Military Intelligence Service soldiers have earned the respect
of many for their invaluable work in intelligence and combat.
The following is a sampling of the honors and recognition
they have received.
Presidential Unit Citation
In April 2000, more than 50 years after World
War II, the Military Intelligence Service became the recipient
of the Presidential Unit Citation—the highest honor
given to a U.S. military unit. With endorsement from Senator
Daniel Akaka (HI), Secretary of the Army
Louis Caldera, and Chief of Staff of the Army, General
Eric Shinseki, the hardworking and dedicated group
of veterans pressed for government’s recognition of
the MIS as a military unit rather than a service.
For their heroic acts and meritorious service,
MIS linguists have been honored with such coveted awards as
the Distinguished Service Cross, Silver
Star, Legion of Merit, Bronze
Star Medal, Combat Infantryman’s Badge,
and Purple Heart.
In addition to national awards, MIS soldiers
have received medals and decorations from other governments
such as those of Japan, China, Korea, the Philippines,
and Great Britain:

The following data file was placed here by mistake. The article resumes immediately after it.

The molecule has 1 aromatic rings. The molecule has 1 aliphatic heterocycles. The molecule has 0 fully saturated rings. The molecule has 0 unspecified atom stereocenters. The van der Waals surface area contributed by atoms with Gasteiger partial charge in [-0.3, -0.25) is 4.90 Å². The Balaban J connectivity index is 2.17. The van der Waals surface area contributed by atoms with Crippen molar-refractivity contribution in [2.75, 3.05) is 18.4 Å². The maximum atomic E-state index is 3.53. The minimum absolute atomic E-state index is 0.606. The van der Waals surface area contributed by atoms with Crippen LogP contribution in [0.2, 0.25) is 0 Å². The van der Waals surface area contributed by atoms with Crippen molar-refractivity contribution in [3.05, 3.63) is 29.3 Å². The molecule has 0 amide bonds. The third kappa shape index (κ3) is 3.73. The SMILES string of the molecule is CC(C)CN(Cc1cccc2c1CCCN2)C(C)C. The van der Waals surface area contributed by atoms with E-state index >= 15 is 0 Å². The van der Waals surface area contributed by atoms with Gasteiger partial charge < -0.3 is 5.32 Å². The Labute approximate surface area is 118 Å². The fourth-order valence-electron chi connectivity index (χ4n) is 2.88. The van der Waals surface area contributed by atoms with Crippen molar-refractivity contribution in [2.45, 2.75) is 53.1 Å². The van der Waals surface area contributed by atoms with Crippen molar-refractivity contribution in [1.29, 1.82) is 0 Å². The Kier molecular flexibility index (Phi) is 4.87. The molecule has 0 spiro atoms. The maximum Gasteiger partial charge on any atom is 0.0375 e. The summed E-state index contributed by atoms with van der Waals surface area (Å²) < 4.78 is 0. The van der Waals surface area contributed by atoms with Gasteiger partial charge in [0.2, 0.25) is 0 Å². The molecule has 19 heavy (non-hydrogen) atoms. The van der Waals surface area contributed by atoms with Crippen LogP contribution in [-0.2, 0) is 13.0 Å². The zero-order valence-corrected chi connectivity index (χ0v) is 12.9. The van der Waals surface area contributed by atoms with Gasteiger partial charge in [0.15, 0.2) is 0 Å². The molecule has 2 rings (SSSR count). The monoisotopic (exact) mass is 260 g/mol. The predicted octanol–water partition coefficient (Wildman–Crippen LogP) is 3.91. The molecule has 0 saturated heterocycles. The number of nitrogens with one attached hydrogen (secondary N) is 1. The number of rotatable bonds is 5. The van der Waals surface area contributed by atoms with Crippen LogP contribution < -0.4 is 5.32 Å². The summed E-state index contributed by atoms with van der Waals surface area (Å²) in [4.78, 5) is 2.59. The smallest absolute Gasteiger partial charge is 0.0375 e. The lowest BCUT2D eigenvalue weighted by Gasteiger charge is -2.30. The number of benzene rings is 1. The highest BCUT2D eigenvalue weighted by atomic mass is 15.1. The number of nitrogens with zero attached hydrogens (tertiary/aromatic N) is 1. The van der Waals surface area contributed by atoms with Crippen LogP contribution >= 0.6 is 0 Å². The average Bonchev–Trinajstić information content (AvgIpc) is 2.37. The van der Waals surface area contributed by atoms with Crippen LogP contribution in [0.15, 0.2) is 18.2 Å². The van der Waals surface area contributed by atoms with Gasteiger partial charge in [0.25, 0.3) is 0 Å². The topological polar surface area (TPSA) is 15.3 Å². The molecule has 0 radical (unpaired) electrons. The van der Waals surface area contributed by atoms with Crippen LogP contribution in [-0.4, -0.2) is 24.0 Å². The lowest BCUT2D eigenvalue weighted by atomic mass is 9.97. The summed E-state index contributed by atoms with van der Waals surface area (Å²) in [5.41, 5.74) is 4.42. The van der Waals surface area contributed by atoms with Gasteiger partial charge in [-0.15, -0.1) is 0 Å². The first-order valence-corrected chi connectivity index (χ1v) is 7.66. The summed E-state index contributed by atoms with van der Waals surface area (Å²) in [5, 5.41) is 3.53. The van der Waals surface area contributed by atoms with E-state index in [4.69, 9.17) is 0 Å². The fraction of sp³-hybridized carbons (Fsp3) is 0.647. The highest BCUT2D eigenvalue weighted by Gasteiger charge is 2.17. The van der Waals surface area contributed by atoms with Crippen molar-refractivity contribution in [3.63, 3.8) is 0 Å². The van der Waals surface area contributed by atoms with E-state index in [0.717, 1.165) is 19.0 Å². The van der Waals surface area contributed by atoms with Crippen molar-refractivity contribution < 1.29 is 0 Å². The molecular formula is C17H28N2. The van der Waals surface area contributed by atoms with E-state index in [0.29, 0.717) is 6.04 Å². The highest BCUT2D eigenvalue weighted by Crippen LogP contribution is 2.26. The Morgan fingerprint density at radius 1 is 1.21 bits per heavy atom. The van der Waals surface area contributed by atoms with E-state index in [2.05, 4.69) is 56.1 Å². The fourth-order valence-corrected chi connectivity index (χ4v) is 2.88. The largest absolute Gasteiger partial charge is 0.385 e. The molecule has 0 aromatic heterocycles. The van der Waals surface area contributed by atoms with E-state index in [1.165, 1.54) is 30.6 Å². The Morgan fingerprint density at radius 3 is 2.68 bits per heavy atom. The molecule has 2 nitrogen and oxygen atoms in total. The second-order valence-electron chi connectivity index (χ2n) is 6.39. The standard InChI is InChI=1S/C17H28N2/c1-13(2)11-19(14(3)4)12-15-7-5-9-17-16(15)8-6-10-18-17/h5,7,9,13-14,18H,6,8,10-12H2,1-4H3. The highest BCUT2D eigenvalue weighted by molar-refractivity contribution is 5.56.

Military Intelligence Hall of Fame
In 1988, Hisashi “Johnny” Masuda
became the first MIS veteran to be inducted into the U.S.
Army Military Intelligence Corps Hall of Fame. Since then,
other MIS members have been accepted into the Hall of Fame
for their invaluable contributions:
S. Komori (1988)
K. Fukuhara (1988)
Hisashi J. Masuda (1988)
F. Aiso (1991)
M. Akune (1996)
More information about the MIS Hall of Fame
is available through the Japanese
American Veterans Association web site.
Defense Language Institute
In 1969 the Defense Language Institute at the Presidio of
Monterey, California, dedicated Nisei Hall in honor of the
Japanese Americans who served in the Military Intelligence
Service. Several buildings at the institute are also dedicated
in memory of outstanding individuals who served in the MIS.
Aiso Library—Named after John Aiso, director of
academic training at the MIS Language School
Hall—Named after Yutaka Munakata, instructor at
the MIS Language School
Hall—Named after Frank Hachiya, killed in action
in Leyte, Philippines
Hall—Named after Yukitaka “Terry” Mizutari,
killed in action in New Guinea
Hall—Named after George Nakamura, killed in action
in Luzon, Philippines
Because of the highly classified nature
of its mission, the Military Intelligence Service was largely
unknown during the war and even decades after the war. Kept
in secrecy for more than 30 years, the few records about MIS
activities were finally made available to the public in 1972
under the Freedom of Information Act. Consequently, many MIS
soldiers did not receive recognition and/or decorations for
their remarkable efforts. They became “unsung heroes,”
unacknowledged for their important contributions in wartime
as well as postwar activities.